Our family attended a church for a while and the preaching revolved solely on following our dreams. I cannot tell you how unhappy me and my husband were during this time. We were pounded with how much God wanted our dreams to come true – yet we didn’t see any of our dreams as a reality. So we took matters into our own hands. My husband’s dream was to be a football coach. Through our frivolous understanding of God’s Word, we concluded that God wanted us to move across the country so that my husband could coach with his friend who was a head football coach at a high school. His friend promised him a position. We prayed and made ourselves believe God had blessed our move. Make no mistake about it, you can make yourself believe God is answering your prayers!
In a four-week period, we packed up, sold all our possessions, and moved our family of six (which included four small children) across the country. We left our life and friends. We were doing what the pastor kept preaching, following our dreams! My husband’s friend was moving up as a football coach, so we knew without a doubt, as he moved up, he would take my husband with him. Well, three weeks after moving, everything fell through. That promised coaching position my husband had, didn’t go through. The money we spent moving – wasted. We had no choice but to return home. Within a six-week period we moved our family across country twice! We had to find a new place to live back home, start fresh with new possessions, and establish our life all over. We looked like complete fools! But this is the result of trying to get ahead of God. This is the result of seeking fame, over the kingdom. My husband admitted after that situation, he was on a quest to coach for himself, for his glory, and not for the glory of God.
1 Chronicles 11:9 “And David became more and more powerful, because the Lord Almighty was with him.”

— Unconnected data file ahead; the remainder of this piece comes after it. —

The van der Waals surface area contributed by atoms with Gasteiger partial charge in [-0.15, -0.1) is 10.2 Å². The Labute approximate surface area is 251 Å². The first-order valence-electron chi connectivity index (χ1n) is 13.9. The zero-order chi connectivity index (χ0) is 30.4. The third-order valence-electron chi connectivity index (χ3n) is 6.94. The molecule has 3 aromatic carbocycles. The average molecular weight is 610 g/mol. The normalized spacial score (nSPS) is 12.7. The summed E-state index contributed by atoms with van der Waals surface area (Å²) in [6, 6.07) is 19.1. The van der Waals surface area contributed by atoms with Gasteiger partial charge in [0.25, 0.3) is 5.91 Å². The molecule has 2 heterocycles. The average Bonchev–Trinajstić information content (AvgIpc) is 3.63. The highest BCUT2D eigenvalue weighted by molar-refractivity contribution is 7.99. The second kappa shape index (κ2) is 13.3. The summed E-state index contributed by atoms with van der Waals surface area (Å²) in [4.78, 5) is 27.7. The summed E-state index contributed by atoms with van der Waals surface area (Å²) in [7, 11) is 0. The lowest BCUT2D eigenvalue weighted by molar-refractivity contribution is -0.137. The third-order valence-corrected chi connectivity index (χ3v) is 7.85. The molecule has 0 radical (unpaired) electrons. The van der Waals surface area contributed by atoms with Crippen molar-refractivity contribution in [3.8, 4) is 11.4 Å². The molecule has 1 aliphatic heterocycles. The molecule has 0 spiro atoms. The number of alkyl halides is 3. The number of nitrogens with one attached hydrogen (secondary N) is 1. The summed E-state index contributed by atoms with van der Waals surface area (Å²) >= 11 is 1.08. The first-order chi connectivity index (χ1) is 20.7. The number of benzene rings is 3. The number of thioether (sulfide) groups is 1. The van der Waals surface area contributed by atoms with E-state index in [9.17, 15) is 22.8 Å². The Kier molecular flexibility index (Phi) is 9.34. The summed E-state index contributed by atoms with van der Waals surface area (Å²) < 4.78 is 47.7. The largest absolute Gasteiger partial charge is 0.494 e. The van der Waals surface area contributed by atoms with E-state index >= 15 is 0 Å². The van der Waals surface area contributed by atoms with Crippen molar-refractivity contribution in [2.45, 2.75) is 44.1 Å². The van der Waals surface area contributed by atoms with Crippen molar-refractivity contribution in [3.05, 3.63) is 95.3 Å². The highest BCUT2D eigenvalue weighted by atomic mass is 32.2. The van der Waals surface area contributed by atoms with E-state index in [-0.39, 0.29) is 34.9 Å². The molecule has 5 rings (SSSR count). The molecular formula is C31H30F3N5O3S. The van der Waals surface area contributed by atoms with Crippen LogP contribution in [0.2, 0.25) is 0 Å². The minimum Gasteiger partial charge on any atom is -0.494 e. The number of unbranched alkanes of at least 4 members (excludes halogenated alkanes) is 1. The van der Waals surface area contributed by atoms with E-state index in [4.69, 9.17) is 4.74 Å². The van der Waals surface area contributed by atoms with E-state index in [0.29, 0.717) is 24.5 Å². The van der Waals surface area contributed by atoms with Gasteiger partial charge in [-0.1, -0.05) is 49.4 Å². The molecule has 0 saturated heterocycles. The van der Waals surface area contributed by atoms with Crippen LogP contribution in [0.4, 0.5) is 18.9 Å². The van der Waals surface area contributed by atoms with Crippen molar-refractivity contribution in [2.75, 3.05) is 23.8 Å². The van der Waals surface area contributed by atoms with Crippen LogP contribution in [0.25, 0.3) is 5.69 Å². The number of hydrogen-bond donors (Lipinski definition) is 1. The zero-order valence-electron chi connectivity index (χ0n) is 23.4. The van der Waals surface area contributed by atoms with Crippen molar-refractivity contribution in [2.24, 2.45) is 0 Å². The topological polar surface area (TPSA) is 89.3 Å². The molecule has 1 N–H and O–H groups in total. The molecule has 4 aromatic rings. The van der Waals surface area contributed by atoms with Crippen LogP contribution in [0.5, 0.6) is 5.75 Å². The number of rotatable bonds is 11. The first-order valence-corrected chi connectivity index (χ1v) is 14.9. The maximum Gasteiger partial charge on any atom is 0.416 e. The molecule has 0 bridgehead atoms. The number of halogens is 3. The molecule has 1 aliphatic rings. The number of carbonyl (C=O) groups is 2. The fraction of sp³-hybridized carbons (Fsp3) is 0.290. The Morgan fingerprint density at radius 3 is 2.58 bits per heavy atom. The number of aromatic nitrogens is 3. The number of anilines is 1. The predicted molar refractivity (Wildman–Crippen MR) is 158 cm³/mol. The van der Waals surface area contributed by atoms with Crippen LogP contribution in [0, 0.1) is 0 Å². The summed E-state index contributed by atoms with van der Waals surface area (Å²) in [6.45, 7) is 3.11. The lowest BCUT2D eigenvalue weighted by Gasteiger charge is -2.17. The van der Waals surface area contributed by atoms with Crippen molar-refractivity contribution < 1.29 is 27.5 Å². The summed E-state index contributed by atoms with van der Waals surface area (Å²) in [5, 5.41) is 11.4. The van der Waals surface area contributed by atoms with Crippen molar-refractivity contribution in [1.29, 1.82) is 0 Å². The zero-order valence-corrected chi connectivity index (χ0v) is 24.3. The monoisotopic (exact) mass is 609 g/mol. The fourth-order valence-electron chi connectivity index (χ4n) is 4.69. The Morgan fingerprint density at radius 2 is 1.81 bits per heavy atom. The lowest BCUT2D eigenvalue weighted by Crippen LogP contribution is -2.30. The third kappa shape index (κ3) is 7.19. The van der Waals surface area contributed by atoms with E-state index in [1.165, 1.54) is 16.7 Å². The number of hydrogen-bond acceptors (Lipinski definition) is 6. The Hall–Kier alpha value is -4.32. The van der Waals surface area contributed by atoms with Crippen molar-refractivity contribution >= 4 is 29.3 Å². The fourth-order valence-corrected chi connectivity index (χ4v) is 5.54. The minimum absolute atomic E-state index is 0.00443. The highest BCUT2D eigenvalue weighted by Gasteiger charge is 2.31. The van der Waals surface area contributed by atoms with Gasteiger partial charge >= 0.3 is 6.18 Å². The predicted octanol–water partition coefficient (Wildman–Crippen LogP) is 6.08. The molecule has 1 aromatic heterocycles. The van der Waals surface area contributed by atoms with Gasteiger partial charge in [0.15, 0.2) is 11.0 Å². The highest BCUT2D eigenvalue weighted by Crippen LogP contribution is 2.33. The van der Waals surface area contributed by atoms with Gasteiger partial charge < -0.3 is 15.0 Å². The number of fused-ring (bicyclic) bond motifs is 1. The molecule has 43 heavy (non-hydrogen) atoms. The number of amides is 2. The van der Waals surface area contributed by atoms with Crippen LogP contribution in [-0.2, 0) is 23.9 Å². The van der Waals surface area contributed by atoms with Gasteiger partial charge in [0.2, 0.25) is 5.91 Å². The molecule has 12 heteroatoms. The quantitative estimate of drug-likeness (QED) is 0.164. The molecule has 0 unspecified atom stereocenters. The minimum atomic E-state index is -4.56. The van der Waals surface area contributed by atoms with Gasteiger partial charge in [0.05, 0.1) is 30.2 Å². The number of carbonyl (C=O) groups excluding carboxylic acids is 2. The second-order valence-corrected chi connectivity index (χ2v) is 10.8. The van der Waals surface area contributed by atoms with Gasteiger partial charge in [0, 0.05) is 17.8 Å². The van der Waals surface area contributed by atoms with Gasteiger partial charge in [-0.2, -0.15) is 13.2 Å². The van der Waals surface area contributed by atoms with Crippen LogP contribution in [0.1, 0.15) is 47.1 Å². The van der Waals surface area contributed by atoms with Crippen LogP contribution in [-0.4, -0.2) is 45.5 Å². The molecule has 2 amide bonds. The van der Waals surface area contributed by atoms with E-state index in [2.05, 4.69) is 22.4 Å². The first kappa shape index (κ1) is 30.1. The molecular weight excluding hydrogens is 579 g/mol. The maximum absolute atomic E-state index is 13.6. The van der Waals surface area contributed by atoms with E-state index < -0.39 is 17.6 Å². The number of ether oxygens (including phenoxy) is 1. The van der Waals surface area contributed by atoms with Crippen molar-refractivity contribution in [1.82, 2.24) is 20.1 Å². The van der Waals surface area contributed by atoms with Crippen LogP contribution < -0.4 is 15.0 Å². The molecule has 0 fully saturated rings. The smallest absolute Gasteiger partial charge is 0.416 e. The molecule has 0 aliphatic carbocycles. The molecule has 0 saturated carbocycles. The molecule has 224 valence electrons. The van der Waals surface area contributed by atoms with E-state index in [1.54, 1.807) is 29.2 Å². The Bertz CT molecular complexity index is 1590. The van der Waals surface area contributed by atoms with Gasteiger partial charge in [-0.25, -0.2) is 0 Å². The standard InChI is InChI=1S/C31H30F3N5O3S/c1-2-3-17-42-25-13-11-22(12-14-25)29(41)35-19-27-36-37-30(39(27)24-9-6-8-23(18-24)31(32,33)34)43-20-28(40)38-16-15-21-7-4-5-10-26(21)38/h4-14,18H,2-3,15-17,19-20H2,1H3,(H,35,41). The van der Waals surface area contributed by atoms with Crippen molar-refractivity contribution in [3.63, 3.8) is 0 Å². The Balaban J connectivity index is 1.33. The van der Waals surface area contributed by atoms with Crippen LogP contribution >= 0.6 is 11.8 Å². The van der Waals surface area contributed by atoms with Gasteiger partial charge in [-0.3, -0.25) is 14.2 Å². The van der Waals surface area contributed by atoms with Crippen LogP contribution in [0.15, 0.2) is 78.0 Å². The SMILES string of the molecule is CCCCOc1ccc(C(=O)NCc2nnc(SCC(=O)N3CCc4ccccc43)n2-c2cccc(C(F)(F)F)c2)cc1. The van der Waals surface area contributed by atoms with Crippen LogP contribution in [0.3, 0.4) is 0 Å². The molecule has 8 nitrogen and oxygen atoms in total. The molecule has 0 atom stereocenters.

I don’t waste my time blaming the church or the preaching we were under, which influenced our trip across the country. I’ve said it before, our walk with Christ ultimately boils down to us. If a preacher tells you to jump off a bridge to test your faith, would you do it? In the same way, we have to stay in prayer and fellowship with God no matter what someone else is preaching. And God will not send us on an empty quest for our glory.
When David consistently stayed in fellowship with God, he saw great success. But the point is, he wasn’t seeking success first, rather, he was seeking God first. Those who are more concerned with building a name for themselves, first, risk losing exactly what they crave. Yes, David was famous, but it stemmed from his concern with righteousness and honesty and his trust in God. David left the results of his faithfulness up to God.
Years ago I craved a big audience. Last week I spoke to a group of women. I arrived a little early. When I walked into the room it was set up for about two-hundred people, with a stage, and podium up front. I instantly started to have a panic attack. Then, the leader of the organization came in and talked briefly. She finally mentioned that her group only utilizes the two front rows, which equated to roughly thirty women. Peace came over me. Yes, I craved a large audience at one time, but God knows what He’s doing. The group I spoke to was perfect for where I am in my walk with God. It doesn’t mean my audience won’t get bigger. If it does, it will be by the hand of God – at His timing – for His glory. Not mine. Same with you. No matter how many tactics you try, God knows what’s best for you. He knows your true heart, and He won’t move you until your ministry is about Him.
Do you crave fame? Are seeking attention from others? Do you truly believe God is using you, even if your audience is small? How can we let go and fully trust Him?
to be continued…